Research in Action - now online
As pandemic limitations are still in place for most, online interviews were set up with the managing partners in each of the pilot projects to draw out the critical elements behind the success (or otherwise) of each pilot. Through these interviews our researchers are identifying the key aspects that lead to the effective establishment and operation of lucrative sustainable urban freight logistics hubs.
Well grounded & balanced overview
While a profitable business case is the goal, there is an underlying understanding amongst the SURFLOGH partners that ‘fear of failure’ should not limit the learning experience. In the words of Jonathan: “We will not simply ‘smudge’ things to appear more ‘successful’ with the pilots, but rather accept the realities we are facing - no compromises. This is essential to learning from such trials - in some respects these insights are more valuable than those associated with success. Taken together, all results produce a well-grounded and balanced overview of the key factors behind establishing, operating and expanding green city logistics. “
Benefits of established cooperation
Running the primary research interviews with partners online is a new and interesting experience for Dr Cowie. “It’s not ideal but the interview programme is going very well. Call me old fashioned(!), but direct personal contact is important with such research. However, the well-established working relationships, project meetings and associated site visits to the actual pilots prior to the Covid-19 lockdown measures have formed a solid basis. We can now reap the benefits of this strong cooperation. “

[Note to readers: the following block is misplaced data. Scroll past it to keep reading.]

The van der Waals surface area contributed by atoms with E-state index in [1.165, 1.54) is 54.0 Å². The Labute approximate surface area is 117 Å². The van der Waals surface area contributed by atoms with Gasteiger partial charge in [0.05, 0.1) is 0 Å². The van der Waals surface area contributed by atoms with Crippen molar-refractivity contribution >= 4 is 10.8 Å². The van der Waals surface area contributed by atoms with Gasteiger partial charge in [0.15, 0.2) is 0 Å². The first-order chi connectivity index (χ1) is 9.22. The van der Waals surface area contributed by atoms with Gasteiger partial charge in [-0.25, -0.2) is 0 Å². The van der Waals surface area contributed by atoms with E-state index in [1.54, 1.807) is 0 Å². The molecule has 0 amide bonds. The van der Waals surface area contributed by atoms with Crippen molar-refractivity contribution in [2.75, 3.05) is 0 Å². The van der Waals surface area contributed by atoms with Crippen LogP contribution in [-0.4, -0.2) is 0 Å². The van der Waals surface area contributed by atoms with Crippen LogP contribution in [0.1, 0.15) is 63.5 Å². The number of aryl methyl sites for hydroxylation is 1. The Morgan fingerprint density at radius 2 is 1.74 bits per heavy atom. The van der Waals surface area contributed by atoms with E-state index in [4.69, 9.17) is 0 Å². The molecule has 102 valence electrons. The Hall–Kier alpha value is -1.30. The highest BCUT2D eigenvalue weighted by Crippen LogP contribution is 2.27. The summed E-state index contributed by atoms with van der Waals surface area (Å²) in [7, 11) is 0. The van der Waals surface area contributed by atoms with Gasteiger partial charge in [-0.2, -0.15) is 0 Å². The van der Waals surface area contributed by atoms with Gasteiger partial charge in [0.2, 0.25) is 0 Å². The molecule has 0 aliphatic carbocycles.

Policies as driver
“One particular aspect coming to light from the interviews is that of policy,” says Keith Fisken. “This is clearly demonstrated by Groningen’s Green Logisitics Covenant, which was signed by local businesses and major stakeholders in 2018. This has been a driver for the local authority for more green orientated logistics measures in the city. Moreover, whilst public acceptability is fundamental for the successful introduction of a congestion charge, ‘business acceptability’ with regard to similar measures associated with urban logistics is equally important.”
Common underlying themes
The case studies (soon to be published on the SURFLOGH website) give an overview of each pilot and the local circumstances while identifying key factors for success (or otherwise). Dr Cowie adds: “The interview outcomes are interesting. We recognize some common underlying themes regarding the success factors behind the pilots, but we also signal the emergence of some interesting context-specific differences. Whilst there are mutual factors to consider, there is no standardized or universal approach to green urban logistics”.
For now, Surflogh’s Research in Action continues on the web. Of course, we’ll keep you updated on the final results.